I gave a talk at TEDGlobal 2012 in Edinburgh recently, alongside a young guitarist from Pakistan named Usman Riaz. It was an instrumental guitar performance, but still a TEDTalk with a great (and true) story behind it.
The video of our performance has already had over 380,000 views at the TED website and is showing no signs of slowing down.
But being at TEDGlobal 2012 was a much bigger experience for me than giving that performance.
It was an amazing week of listening to brilliant, creative, innovating, question-posing, paradigm-changing people from every imaginable field share their stories, ideas, discoveries, creativity, goals, values and predictions.
The theme of this particular conference was “Radical Openness”.
I have something to say about that.
I have always believed in the open exchange of ideas.
The discoveries, insights and new thinking that result from free creative dialogue between differing points of view (including moral, political, national, cultural, technological, ecological and religious) often end up benefitting everyone in the world.
But how did I fit into the theme of radical openness at TED?
In order to do something new, you must first be open.
You must be willing to challenge your own assumptions. You must be willing to ignore how something is currently defined, perceived and valued. You must be willing to take the risk of being misunderstood. And you must believe in yourself and what you are doing.
In order to invent a new approach to guitar playing in the late 1980’s, I had to ask a new question (how can I incorporate an integrated drum groove into a solo guitar composition?) and be open to a new answer (forget it’s a guitar and begin instead with a drum groove, and then somehow negotiate guitar playing into that groove).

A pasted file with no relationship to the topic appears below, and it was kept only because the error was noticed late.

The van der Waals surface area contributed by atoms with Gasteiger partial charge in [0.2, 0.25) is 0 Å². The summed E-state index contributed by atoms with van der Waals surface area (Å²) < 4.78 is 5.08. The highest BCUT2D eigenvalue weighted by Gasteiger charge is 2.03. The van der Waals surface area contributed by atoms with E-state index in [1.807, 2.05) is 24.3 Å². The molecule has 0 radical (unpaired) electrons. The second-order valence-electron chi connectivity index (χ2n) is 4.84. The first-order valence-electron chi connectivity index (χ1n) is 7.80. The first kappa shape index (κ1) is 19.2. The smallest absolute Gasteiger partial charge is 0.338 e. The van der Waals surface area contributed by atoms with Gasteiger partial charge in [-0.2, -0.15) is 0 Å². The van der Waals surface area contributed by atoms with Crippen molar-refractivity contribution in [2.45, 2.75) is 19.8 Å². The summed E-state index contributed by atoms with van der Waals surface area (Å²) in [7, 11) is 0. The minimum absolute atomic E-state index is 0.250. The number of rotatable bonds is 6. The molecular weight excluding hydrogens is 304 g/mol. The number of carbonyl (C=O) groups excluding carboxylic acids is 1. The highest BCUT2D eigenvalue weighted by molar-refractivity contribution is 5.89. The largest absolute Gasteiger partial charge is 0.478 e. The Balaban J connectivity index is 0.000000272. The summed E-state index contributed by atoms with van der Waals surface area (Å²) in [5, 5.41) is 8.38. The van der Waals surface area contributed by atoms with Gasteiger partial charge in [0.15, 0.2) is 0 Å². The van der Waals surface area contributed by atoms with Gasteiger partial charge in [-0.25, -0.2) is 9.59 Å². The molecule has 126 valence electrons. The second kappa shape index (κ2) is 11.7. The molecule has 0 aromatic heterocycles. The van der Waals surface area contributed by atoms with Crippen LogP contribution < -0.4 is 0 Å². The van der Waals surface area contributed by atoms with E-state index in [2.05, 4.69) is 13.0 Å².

I had to be able to accept how different this new approach looked, as well as how strange it felt to do at first.
But once I opened up to this new idea, I began to create a new kind of guitar music.
Where did I think this was going to go?
Who did I think it was going to reach?
What did I think I was going to get out of it?
I didn’t know. What I did know was that composing and playing it made me happy and nourished my body and soul, and audiences seemed to enjoy it as much as I did.
In 1993, after six years of performing and recording in my new guitar style and teaching it to guitar students in both private lessons and at workshops, I reached a level where I wanted to share my insights and discoveries with a wider audience of guitarists.
I made a video called The Guitar of Preston Reed: Expanding the Realm of Acoustic Playing.
The video shows me performing several of my tunes and teaching the basic concepts and techniques of my style.
At the end of the video I invite guitarists to incorporate my techniques and concepts into their playing for the purpose of creating and evolving their own music.
Over the next eighteen years, new generations of guitarists around the globe have adopted the approach I taught in that video and made it their own.
With how uniquely recogniseable my playing style is, I have been asked many times why I never took steps early on to protect it as an “invention”.
I have always answered that 1) I didn’t have the resources or expertise to patent a guitar approach (let alone police the violators), and 2) that I believed that, in the end, openly sharing my knowledge, creativity and ideas would come back to me in a good way.
I believe we all have something to offer each other, and that we all become more when we do.
I also believe that sharing knowledge, creativity and ideas is not just a good and nice thing to do, but that it is essential to our survival as a species.
Now like never before, the whole world needs to become open to this thinking.
Yes, openness can be dangerous.
It can invite theft. Mischief. Exploitation.
It can be used for purposes other than those for which it was intended.
It can lead to unexpected consequences.
But more importantly, openness makes possible communication, idea-sharing, cooperation, creative collaboration, positive evolution, the revelation that we are all the same…and ultimately, a better world,
How do you feel about openness?
Do you see it as a danger?
Or as an opportunity?
I think it’s worth the risk.